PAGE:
A few questions I keep get asked about ze film:
- Why set it in the 80's?
Have set it in 1989 firstly, as that's the day (19th of April '89) the Sun printed its article 'The Truth' about the Hillsborough disaster.
Also however, i've set it this date as I want to create a true representation of the late-80's. When we see nostalgia on TV, the 80's is misrepresented as this pastel-coloured George Michael vilified nightmare, everyone walking round like their in Saved By the Bell. I want to correct that, and create a real paradigm-view of the late 80's/early 90's that is more truthful, more mundane, more down to earth.
Animations power for subjectivity will come into play too however, it'll be reminiscent of what I remember as normal from when I was younger, what I see in old photograph's, and anything really that is overshadowed by the 'hairspray-memory' of the 80s. It'll be pushed truth, caricatured enviroments.
The 80s has been miss represented, and the 90s doesn't yet really have it's own paradigm window. One good example that's tried to right history is This Is England.
- Why use Animation and not film?
Truthfully - why not? Why not give it a go with animation? Just because film is quicker it doesn't mean it's better.
If however you mean to ask 'what is it about the medium of animation, that reinforces your film - what is it's purpose in supporting the telling of the story?' that's a different question.
In that case, firstly, i'm using animation because it'll caricature the story, the characters, and as I mentioned, the environment. Not in the sense that everyone is walking round with big noses and funny teeth, but in the sense that everything's reality will be pushed to promote it to the audience, to give it more meaning.
The main characters are caricatured shapes - both of them made up of simple circles and triangles, but relatively quite plain of features. I want them like this because they become 'everymen characters'. The bloke looks like a leering caricature of a man you might see leaving a chip shop on a saturday night, or perched up against a bar. And his wife, you've seen her in Trago Mill's, or pushing a pram through town. I've seen Jean several times over since I draw her. She's everywhere, I just never noticed till I started drawing her.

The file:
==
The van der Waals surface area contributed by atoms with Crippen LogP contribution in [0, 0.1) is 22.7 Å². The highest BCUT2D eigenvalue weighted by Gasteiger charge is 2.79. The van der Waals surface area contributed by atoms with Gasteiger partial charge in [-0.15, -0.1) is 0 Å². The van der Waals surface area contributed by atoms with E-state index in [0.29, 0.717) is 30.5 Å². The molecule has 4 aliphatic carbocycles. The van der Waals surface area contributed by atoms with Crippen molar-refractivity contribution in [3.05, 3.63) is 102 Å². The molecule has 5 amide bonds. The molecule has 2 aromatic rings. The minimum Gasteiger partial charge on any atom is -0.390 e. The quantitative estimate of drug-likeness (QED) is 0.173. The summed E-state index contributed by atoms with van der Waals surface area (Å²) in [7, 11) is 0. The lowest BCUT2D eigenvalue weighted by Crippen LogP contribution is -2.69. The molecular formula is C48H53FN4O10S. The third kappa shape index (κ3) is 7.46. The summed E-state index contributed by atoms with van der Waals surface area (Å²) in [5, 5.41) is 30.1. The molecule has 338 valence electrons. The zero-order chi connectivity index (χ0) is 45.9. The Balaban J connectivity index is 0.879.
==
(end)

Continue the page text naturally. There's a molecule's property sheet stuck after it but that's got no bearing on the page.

Second major reason, because of the inherent message of the film - people stuck in a repetetive cycle - a loop. There'll be several segments of the film that'll be looped actions - an old man drinking at a bar, a tescoe's employee endlessly shelf stacking, scanning bar codes; the wife cleaning. This wouldn't work in live action. You could say it a different way, yes, but animation says it its own particular way, and in my opinion better.
So yeah, only two questions, and please pardon the rant, have been asked that question quite a few times now..
As to why i've chosen to do a film about a serious subject, I think every animator has a hunch on his back regarding animations appearance as only this 'childrens genre' to the general public. I guess that's why you get alot of dark animation too (thinking jan svankmajer, Brothers Quay etc), a backlash to the Disney mould.
When I went into this film I was thinking 'Yeh! Im gonna change the way people see animation! Lets do this!' but now i'm a little less naive. I see people have been feeling this same way for years (looking at alot of the Channel 4 animations for example) and that it's a mould that perhaps only time can change.
I do feel however that in 20 years things could be different. Things are on the rise that denote Disney - i'm thinking all the kids that are into anime/manga, and the rise and rise of video games. The next generations perception of animation could very well break the mould.
Right, that's the end. Will post up some concept art inabeeet.